Generally, when we allow a user to upload a file to our server we put a restriction on the acceptable file types we will allow them to upload. In some cases we may allow image files, such as .jpg, .gif, .png, etc. Whereas in other cases, such as that of a document repository, we may allow files such as .doc, .pdf, .xls, etc. In either case we want to restrict the types of files to a predefined list and disallow all other types of files. The only guaranteed manner we can enforce proper file type restrictions is through proper input validation. This validation must occur on both the client, as well as the server (input validation should always be done in both locations). The validation must check several things, including the file extension, the content-type and the file name itself.

Proper input validation must be used to ensure the file type the user is attempting to upload is an allowable file type. The easiest way to perform the first part of the file type validation is to check the extension of the file the user is attempting to upload. Figure 1 shows a sample JavaScript function that can be used to perform client-side validation of a file.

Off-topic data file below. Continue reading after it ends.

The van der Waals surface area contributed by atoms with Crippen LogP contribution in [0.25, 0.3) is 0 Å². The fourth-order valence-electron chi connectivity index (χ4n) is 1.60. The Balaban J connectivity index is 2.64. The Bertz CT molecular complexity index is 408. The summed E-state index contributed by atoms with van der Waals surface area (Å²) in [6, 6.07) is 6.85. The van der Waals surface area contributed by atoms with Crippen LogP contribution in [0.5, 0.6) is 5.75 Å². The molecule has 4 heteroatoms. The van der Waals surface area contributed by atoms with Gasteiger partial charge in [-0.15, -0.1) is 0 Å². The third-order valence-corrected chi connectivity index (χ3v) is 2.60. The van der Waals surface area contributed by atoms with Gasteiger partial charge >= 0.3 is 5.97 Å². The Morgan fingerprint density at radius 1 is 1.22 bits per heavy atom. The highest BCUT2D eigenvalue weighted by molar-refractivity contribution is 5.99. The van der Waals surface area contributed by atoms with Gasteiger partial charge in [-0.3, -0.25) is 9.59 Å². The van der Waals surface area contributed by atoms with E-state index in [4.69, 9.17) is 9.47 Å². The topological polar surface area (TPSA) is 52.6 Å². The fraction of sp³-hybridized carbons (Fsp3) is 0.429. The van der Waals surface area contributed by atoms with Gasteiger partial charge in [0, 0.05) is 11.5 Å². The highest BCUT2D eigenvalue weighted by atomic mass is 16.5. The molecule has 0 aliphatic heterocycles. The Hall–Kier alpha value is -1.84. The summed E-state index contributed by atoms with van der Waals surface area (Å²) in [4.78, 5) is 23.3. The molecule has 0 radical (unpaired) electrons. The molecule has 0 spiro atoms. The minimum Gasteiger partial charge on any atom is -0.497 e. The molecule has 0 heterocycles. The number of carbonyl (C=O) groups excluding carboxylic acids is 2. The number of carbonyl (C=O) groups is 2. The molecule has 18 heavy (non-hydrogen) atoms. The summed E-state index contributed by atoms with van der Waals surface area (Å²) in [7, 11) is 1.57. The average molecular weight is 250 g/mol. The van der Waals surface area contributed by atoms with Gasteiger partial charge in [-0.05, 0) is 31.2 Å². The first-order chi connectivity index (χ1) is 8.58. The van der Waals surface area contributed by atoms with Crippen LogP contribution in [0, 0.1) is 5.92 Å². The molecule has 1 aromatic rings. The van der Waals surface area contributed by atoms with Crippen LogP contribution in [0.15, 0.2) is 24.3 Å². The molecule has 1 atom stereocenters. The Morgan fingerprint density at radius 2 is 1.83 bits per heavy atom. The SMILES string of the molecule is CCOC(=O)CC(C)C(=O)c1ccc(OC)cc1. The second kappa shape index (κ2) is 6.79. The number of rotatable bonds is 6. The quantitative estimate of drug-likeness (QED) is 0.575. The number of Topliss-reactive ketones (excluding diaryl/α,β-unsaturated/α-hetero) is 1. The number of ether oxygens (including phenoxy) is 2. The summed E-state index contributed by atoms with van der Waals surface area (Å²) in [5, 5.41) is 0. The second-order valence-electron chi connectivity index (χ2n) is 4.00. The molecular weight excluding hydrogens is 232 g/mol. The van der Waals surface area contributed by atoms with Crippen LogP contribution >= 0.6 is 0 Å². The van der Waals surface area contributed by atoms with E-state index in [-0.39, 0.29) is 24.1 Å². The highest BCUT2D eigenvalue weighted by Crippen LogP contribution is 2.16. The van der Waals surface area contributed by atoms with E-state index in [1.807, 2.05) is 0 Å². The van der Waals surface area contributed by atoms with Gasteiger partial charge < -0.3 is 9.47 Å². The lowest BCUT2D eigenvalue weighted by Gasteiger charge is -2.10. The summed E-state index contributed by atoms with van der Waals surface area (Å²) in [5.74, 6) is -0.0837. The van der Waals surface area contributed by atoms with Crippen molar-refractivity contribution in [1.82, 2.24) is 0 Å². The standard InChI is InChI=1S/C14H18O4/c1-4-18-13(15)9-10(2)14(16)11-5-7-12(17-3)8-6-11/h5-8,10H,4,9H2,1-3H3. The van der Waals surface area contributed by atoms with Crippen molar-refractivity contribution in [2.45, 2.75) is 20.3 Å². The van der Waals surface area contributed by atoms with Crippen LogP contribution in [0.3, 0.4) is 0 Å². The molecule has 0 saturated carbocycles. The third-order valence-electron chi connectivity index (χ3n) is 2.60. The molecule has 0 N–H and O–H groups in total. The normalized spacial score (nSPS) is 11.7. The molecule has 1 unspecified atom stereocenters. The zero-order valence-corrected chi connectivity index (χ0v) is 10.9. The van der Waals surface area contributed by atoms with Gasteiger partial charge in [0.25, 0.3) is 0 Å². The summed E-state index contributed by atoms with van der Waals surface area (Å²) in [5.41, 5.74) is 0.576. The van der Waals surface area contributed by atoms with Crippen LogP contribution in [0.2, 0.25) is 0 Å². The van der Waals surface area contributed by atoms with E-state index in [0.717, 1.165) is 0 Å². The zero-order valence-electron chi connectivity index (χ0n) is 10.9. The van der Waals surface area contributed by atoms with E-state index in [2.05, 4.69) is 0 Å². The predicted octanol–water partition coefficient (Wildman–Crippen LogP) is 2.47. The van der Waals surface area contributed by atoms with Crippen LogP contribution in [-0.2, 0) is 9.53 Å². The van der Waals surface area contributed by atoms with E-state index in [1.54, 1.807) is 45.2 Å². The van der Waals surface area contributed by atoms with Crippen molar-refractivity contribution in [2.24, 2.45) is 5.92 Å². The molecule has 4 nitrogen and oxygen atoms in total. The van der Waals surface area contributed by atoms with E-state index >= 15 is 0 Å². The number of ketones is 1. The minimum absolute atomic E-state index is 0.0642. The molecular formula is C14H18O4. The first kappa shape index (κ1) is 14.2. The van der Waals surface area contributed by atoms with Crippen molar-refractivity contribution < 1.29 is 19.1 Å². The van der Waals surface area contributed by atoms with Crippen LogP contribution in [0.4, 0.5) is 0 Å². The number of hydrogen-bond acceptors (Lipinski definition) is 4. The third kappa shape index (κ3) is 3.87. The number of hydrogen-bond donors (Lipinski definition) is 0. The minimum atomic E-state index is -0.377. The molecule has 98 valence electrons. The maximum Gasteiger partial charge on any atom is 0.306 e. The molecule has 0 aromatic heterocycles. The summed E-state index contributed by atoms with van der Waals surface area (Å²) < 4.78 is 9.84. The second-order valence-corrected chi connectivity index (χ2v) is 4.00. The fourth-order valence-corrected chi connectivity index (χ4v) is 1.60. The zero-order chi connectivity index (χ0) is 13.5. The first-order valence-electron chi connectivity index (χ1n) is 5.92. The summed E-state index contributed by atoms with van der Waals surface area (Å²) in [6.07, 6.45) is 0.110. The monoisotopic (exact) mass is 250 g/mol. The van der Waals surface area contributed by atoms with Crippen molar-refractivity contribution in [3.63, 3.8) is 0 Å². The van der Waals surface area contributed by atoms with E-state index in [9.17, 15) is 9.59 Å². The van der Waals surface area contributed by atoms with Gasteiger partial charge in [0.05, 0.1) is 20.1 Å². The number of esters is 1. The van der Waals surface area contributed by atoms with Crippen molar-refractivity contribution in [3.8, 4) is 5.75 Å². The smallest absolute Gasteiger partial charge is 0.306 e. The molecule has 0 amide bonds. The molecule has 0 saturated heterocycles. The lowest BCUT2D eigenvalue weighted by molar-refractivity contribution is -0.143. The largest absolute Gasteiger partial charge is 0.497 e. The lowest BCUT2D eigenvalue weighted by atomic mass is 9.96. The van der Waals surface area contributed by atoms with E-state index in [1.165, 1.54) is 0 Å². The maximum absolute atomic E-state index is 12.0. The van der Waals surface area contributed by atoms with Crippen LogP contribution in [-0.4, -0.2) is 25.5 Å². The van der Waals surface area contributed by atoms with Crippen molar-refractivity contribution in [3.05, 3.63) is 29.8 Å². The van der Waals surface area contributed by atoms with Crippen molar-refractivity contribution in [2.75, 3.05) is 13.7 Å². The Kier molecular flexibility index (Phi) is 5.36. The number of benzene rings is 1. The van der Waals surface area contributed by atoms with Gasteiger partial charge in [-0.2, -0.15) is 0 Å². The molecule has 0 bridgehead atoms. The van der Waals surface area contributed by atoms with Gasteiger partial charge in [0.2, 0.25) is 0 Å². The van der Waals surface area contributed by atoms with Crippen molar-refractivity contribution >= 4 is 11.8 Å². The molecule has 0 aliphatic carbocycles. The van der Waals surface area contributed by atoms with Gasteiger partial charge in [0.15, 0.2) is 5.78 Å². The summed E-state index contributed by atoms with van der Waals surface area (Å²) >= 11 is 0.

Figure 1

function CheckFileExt(fileName, allowedFileTypes)
 var dot;
 var fileType;

 dot = fileName.split(".");
 fileType = "." dot[dot.length-1];

 if(allowedFileTypes.join(".").indexOf(fileType) != -1)
 return true;
 alert("Invalid File Type!");
 return false;

In order to call the validation script above we will use the OnChange event of the file input control, as seen in Figure 2.